Oppression of religious minorities in Pakistan
Ahmadiyya Muslims excluded from commission (Press Release)
The Society for Threatened Peoples (STP) has accused Pakistan of arbitrary discrimination and persecution of religious minorities. According to the human rights organization, it is especially the Muslim Ahmadiyya minority that is suffering from exclusion and criminalization – but Christians, Hindu, and Sikhs are increasingly becoming victims of attacks as well. Further, the Ahmadiyya are not allowed to be represented in a "National Commission for Minorities", which was formed by the government last Tuesday. "It is an indictment of Pakistan's government that it has given in to Muslim extremist protests. Now, four million Ahmadiyya are deliberately marginalized," criticized Ulrich Delius, the STP's Director, in Göttingen on Friday – emphasizing that the exclusion of the Ahmadiyya is against the purpose of the commission: all minorities should have a voice. "The commission, which is headed by a Hindu, is now under pressure to investigate and denounce human rights violations against minorities in order to prove its credibility," Delius added.
Originally, the Ministry of Religion had recommended that the Ahmadiyya be included in the commission, but had then given in to protests by radical Muslims. One of the sharpest critics in the cabinet was Ali Muhammad Khan, the Minister for Parliamentary Affairs. He had accused the Ahmadiyya of not recognizing the Prophet Muhammad and of violating the constitution. In a Twitter message, he demanded that slandering of the prophet Muhammad should be punished by beheading. Religious sites of the Ahmadiyya are frequently vandalized, and members of the religious community are often accused of blasphemy or even murdered. Pakistan's criminal code prohibits members of the minority to call themselves Muslims, and a constitutional amendment passed in 1974 states that the reform movement is not to be officially recognized. As the Ahmadiyya follow the teachings of the reformer Mirza Ghalam Ahmad, who lived in northern India at the end of the 19th century, the Sunni majority considers them to be heretics.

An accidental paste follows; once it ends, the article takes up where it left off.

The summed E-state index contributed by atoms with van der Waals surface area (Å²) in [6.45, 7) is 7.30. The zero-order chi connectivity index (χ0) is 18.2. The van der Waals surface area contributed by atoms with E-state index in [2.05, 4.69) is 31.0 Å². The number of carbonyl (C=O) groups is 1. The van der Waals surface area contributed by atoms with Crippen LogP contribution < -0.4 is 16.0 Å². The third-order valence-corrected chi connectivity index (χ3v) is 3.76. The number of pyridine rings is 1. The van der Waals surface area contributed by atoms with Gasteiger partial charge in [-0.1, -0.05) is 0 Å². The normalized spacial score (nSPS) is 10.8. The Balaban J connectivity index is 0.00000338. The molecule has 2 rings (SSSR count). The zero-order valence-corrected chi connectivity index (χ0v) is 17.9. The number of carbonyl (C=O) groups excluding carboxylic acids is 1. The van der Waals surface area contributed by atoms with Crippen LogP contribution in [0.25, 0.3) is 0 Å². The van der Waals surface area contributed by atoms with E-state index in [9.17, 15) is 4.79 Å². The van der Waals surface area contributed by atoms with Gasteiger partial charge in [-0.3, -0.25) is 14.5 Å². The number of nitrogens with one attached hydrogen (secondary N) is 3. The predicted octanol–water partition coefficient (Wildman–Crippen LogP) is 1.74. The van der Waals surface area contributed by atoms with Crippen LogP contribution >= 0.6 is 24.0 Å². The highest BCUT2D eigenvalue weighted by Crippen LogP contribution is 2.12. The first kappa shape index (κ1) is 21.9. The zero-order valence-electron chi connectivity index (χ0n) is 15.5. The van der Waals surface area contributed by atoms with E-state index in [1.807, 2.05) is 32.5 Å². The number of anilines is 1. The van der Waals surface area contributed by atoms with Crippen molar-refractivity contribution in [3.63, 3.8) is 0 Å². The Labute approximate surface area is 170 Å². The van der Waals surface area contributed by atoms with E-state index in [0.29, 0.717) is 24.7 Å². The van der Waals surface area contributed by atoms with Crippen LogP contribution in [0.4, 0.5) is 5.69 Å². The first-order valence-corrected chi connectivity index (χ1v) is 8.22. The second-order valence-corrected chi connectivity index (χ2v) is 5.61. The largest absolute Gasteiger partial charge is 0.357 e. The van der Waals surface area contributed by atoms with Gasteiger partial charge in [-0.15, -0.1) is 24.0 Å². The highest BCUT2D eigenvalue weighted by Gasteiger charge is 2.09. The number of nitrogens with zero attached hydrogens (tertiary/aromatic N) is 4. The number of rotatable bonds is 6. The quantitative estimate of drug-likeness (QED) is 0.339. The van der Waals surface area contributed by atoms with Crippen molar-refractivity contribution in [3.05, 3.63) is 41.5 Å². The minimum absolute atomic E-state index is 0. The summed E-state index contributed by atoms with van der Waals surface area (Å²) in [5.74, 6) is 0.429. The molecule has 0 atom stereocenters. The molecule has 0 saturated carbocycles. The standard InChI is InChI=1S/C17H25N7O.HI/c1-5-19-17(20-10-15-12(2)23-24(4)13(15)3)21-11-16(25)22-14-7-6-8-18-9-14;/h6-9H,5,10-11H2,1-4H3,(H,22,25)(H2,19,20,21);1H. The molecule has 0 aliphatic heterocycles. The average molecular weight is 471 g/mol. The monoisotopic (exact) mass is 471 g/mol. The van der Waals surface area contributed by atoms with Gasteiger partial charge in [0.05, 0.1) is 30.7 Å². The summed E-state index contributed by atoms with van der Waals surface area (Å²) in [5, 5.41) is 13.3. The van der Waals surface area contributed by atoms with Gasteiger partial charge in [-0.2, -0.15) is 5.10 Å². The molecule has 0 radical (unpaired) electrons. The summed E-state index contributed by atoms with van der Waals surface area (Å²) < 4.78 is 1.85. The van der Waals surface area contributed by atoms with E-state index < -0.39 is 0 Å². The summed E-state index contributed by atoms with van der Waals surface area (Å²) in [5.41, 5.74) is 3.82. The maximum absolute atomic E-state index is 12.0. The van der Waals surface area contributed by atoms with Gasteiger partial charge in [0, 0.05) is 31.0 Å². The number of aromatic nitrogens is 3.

Pakistan's Supreme Court has been calling for a better protection of religious minorities for years. In January 2020, the court formed a commission to investigate whether the government is doing enough to promote religious tolerance. In 2014, the Supreme Court issued a ruling calling for more initiatives to promote freedom of religion. "But the daily life of religious minorities in Pakistan is grim. Young Christian and Hindu women frequently become victims of abductions, forced conversion, and forced marriage," Delius explained. Despite laws to protect women's rights, young girls aged 12 to 14 are often abducted and forced to marry Sunnis. More than one hundred cases are registered every year, but the number of unreported cases is high.